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UBC Theses and Dissertations

An action-project investigation of young adult clients' self-efficacy within individual counselling process Penner, Carey Grayson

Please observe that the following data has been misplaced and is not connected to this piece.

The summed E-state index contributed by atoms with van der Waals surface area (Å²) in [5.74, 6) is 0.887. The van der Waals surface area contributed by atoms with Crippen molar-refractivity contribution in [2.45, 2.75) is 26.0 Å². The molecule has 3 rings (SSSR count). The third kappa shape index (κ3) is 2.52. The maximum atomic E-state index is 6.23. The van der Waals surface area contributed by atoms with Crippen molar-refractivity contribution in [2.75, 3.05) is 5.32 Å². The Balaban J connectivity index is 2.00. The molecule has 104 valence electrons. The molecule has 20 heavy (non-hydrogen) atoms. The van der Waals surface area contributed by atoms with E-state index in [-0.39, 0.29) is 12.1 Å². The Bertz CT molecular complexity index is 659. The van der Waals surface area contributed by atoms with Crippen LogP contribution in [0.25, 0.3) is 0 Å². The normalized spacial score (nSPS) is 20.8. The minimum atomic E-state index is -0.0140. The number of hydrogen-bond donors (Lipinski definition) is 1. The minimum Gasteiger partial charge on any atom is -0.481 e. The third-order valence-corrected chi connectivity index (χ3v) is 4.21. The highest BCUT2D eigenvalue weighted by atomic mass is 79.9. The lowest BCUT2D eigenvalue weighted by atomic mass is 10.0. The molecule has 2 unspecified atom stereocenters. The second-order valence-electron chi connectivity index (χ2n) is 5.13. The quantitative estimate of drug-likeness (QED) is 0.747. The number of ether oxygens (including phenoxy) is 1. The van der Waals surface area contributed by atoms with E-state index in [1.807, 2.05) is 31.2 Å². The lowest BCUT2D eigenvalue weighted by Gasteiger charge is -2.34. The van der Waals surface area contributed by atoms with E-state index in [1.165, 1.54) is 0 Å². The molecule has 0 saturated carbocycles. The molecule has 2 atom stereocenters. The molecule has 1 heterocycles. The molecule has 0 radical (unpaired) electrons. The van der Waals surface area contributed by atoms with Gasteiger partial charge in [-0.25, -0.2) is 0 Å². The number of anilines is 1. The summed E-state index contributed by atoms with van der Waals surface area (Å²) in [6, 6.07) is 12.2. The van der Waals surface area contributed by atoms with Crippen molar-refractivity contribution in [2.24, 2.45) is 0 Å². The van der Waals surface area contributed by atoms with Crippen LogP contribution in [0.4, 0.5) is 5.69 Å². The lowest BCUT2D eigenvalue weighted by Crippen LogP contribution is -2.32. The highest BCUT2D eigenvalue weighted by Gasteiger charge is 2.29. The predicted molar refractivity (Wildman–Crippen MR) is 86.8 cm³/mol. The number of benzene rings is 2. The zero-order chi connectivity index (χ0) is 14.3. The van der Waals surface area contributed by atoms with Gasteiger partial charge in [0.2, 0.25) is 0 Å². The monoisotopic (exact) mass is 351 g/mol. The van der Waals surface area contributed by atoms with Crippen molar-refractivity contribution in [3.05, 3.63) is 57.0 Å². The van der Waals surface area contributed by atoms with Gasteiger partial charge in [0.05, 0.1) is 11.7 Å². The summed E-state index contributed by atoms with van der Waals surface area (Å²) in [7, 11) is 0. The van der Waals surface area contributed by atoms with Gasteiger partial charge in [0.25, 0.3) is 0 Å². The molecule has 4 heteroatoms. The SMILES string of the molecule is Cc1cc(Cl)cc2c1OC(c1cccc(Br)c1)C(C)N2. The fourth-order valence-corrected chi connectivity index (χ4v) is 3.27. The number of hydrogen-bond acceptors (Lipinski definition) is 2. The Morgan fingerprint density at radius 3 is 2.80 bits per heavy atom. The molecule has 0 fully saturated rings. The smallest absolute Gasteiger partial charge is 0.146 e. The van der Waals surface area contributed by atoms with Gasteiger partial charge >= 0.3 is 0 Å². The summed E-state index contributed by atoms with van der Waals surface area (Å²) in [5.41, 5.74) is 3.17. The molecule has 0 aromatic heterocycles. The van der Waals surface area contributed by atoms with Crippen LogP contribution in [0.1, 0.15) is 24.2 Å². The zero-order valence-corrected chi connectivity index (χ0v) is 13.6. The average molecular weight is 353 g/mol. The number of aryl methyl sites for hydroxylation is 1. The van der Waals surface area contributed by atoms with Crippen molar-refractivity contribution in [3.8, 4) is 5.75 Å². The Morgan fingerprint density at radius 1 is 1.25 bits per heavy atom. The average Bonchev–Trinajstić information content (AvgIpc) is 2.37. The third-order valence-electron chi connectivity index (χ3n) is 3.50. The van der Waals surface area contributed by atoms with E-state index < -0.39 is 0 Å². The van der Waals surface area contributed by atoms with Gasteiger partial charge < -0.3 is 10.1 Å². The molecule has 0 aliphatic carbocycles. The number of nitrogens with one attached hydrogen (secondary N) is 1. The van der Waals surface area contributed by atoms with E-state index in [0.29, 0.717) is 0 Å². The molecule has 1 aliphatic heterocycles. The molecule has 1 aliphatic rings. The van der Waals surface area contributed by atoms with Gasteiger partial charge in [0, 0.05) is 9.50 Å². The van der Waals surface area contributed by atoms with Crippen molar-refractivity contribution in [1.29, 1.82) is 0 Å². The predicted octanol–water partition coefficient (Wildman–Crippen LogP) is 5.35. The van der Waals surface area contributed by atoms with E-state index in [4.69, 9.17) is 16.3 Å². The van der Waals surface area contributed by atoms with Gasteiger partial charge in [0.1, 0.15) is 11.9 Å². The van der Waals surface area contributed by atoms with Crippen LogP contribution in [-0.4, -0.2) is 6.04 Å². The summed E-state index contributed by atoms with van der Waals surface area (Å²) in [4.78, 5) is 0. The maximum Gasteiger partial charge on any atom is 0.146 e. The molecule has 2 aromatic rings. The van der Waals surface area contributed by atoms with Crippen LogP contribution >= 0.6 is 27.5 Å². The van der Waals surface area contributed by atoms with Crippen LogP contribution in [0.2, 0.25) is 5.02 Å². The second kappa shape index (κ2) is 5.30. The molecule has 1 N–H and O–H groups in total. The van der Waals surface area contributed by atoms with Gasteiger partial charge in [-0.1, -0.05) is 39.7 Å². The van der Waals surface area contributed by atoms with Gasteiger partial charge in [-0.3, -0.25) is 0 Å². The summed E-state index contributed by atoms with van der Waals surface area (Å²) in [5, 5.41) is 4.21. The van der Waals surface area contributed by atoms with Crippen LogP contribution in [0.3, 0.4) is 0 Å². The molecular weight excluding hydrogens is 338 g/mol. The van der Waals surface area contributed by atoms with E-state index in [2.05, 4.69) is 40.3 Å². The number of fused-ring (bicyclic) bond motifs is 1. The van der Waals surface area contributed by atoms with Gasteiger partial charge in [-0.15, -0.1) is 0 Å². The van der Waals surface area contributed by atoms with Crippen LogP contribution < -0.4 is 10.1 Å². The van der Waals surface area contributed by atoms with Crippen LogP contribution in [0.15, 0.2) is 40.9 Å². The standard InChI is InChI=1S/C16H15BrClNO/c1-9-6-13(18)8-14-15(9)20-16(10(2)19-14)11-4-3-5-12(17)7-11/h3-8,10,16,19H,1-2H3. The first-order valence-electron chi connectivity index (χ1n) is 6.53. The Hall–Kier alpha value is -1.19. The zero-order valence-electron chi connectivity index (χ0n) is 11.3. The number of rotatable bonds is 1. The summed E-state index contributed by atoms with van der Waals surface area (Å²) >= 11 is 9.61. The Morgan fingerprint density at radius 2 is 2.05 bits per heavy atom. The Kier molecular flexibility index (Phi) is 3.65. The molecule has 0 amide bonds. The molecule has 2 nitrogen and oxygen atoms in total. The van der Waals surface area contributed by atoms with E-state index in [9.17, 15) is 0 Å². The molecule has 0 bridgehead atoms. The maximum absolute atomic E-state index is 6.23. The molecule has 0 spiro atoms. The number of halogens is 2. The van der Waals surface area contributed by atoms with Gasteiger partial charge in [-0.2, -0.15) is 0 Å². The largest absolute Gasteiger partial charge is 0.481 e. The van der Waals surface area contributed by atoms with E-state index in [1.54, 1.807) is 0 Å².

This study aimed to describe dynamic interactive manifestations of client self-efficacy within the individual counselling process of young adult clients and professional counsellors. The study reanalyzed data obtained from a previous action-project investigation of 12 counsellor-client dyads who met for up to four sessions to address issues related to the client’s transition to adulthood. Reanalysis followed a cumulative case study approach (Stake, 2000) and adapted the qualitative analysis procedures of the action-project method (Young, Valach, & Domene, 2005). Two research questions, “How is client self-efficacy manifest in counselling process?” and “How are perceptions of clients’ capabilities constructed within the individual and joint action of individual counselling sessions?” guided the reanalysis of six target cases. The within case portion of the analysis yielded detailed descriptions of clients’ self-efficacy beliefs as well as the joint action processes that constructed them. The findings for each case were reduced to a set of assertions and were then compared and contrasted in the cross case analyses. This analytic process generated the following seven summary assertions pertaining to these participants’ experiences: 1) perceptions of the clients’ capabilities were embedded throughout all phases of the counselling process including exploration, problem definition, intervention, client change, consolidation of change, and termination; 2) clients’ efficacious and inefficacious self-evaluations varied with regards to emotional intensity and importance to the counselling process; 3) clients’ perceptions of self-efficacy regarding basic tasks of counselling were closely tied to the client-counsellor relationship; 4) counsellor and client’s exploratory joint action helped construct perceptions of capability; 5) the counsellors' use of efficacy questions was accompanied by efficacy construction; 6) significant extratherapy events were incorporated into the joint action that constructed perceptions of the clients’ capabilities; 7) efficacy construction was observed in powerful parallel processes that aligned clients’ in-session action with highly important relational goals. These findings are forwarded as knowledge that is close to these participants’ experience. Though the study’s research design precludes causal statements or definitive generalizations, the knowledge generated from the participants’ experience prompts theoretical reflection, invites subsequent research, and may be useful to practitioners seeking to facilitate efficacy construction in their clients.

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